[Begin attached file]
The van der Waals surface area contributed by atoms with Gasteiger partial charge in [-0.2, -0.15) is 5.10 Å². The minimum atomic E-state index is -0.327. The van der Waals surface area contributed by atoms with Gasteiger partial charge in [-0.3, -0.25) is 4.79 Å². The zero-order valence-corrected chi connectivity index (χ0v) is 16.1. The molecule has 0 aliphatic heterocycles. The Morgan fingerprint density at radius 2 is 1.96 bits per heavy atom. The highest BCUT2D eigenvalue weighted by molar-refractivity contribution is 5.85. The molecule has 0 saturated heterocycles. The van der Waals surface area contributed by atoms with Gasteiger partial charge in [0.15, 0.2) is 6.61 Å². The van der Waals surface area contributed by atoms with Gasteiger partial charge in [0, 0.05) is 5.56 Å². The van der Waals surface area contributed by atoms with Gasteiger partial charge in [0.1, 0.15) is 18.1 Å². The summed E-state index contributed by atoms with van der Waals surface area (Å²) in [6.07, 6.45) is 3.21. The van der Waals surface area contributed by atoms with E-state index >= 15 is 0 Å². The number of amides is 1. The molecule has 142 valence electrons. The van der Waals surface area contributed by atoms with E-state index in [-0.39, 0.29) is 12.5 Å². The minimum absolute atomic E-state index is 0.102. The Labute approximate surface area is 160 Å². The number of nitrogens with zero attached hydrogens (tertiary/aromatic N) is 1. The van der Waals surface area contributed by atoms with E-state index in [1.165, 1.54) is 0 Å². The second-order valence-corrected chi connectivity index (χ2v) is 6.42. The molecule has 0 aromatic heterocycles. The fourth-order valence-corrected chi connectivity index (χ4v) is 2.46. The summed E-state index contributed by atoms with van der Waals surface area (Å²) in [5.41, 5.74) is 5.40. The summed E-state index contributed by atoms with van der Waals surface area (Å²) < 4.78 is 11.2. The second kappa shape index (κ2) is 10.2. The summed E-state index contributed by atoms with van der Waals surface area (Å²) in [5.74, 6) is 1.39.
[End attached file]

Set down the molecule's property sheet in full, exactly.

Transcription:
The van der Waals surface area contributed by atoms with Gasteiger partial charge in [-0.2, -0.15) is 5.10 Å². The minimum atomic E-state index is -0.327. The van der Waals surface area contributed by atoms with Gasteiger partial charge in [-0.3, -0.25) is 4.79 Å². The zero-order valence-corrected chi connectivity index (χ0v) is 16.1. The molecule has 0 aliphatic heterocycles. The Morgan fingerprint density at radius 2 is 1.96 bits per heavy atom. The highest BCUT2D eigenvalue weighted by molar-refractivity contribution is 5.85. The molecule has 0 saturated heterocycles. The van der Waals surface area contributed by atoms with Gasteiger partial charge in [0.15, 0.2) is 6.61 Å². The van der Waals surface area contributed by atoms with Gasteiger partial charge in [0, 0.05) is 5.56 Å². The van der Waals surface area contributed by atoms with Gasteiger partial charge in [0.1, 0.15) is 18.1 Å². The summed E-state index contributed by atoms with van der Waals surface area (Å²) in [6.07, 6.45) is 3.21. The van der Waals surface area contributed by atoms with E-state index >= 15 is 0 Å². The number of amides is 1. The molecule has 142 valence electrons. The van der Waals surface area contributed by atoms with E-state index in [-0.39, 0.29) is 12.5 Å². The minimum absolute atomic E-state index is 0.102. The Labute approximate surface area is 160 Å². The number of nitrogens with zero attached hydrogens (tertiary/aromatic N) is 1. The van der Waals surface area contributed by atoms with E-state index in [1.165, 1.54) is 0 Å². The second-order valence-corrected chi connectivity index (χ2v) is 6.42. The molecule has 0 aromatic heterocycles. The fourth-order valence-corrected chi connectivity index (χ4v) is 2.46. The summed E-state index contributed by atoms with van der Waals surface area (Å²) in [5.41, 5.74) is 5.40. The summed E-state index contributed by atoms with van der Waals surface area (Å²) < 4.78 is 11.2. The second kappa shape index (κ2) is 10.2. The summed E-state index contributed by atoms with van der Waals surface area (Å²) in [5.74, 6) is 1.39.